Rajiv: In my view, the leader should avoid the pressure of having to be the person who resolves the conflict due to the kind of precedent it can set. I let them know that I know it is going on. People are smart. They know that self-resolving will save embarrassment. Settled in private with the party directly is much better than settling in public.

I let people go with what they think best and learn along the way. The exception to this is if the matter is within the top 2 decisions and critical success factors where I certainly step in. In situations where you are expert in seeing scenarios very fast compared to others, it is very difficult to not step in, there also it is worth pausing and letting it be for some time.

Rohan: How did you learn to handle conflicts?

Rajiv: By nature, I am not a kind of person who gets into conflicts. I never get flustered or lose my cool. Even if someone upsets me, I prefer to sleep over it and attend to it next day. I don’t react in the heat of the moment. Avoiding acting out of impulse during my upsets have served me well, it is also due to my core belief that no one fundamentally is a bad person.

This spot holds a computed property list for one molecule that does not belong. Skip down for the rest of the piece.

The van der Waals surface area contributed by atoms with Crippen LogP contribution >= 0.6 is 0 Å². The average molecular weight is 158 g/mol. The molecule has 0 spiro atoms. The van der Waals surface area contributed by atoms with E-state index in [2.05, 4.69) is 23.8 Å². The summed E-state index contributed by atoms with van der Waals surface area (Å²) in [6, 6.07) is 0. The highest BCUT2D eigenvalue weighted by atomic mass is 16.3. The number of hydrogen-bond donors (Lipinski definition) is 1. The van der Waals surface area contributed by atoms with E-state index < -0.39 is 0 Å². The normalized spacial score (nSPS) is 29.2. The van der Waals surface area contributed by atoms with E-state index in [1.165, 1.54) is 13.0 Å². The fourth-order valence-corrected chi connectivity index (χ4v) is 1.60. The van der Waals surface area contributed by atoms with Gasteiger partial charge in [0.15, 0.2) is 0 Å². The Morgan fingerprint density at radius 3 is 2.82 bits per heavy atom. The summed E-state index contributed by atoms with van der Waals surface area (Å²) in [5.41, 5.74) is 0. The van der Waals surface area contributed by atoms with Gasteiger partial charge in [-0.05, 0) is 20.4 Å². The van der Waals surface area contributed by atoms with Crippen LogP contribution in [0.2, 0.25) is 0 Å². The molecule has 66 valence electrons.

Rohan: How do you enable your direct reports to give you critical or negative feedback?

Rajiv: I believe that a group in inherently more intelligent than an individual. Whenever I am unsure of something, I actively solicit others’ views. My approachability is communicated loud and clear by that behavior alone. It encourages people to be honest and forthright with me and which I reciprocate fully. However, getting people to trust my way of doing things and being comfortable does take its own time.

Rohan: How do you decide which leader is leading better?

Rajiv: Imagine two teams with leaders A & B; if A is hitting 120% target and B is at 90% of the target. And more people want to work with B, I will prefer B. Attrition in B’s team will be lower, B will be able to attract more talent from the market, and more leaders will get produced in B’s team.

Rohan: Your message for first-time leaders?

Rajiv: Be a good listener. Actively seek out alternative points of view, but then ultimately take your own decision and stand by it. 

As long as you believe the decision is right continue with it, but as soon as you realize you made a wrong decision you need to take people into confidence and start on corrective measures.

Everyone is allowed to make mistakes. Continuing on a course despite knowing that decision made is wrong is very hurtful to the team as well as organization. The damage is very high when leader is unwilling to admit the mistake made.

Look out for more such excerpts in future. Each leader I am interviewing seems to be a goldmine full of practical wisdom!!

Warm regards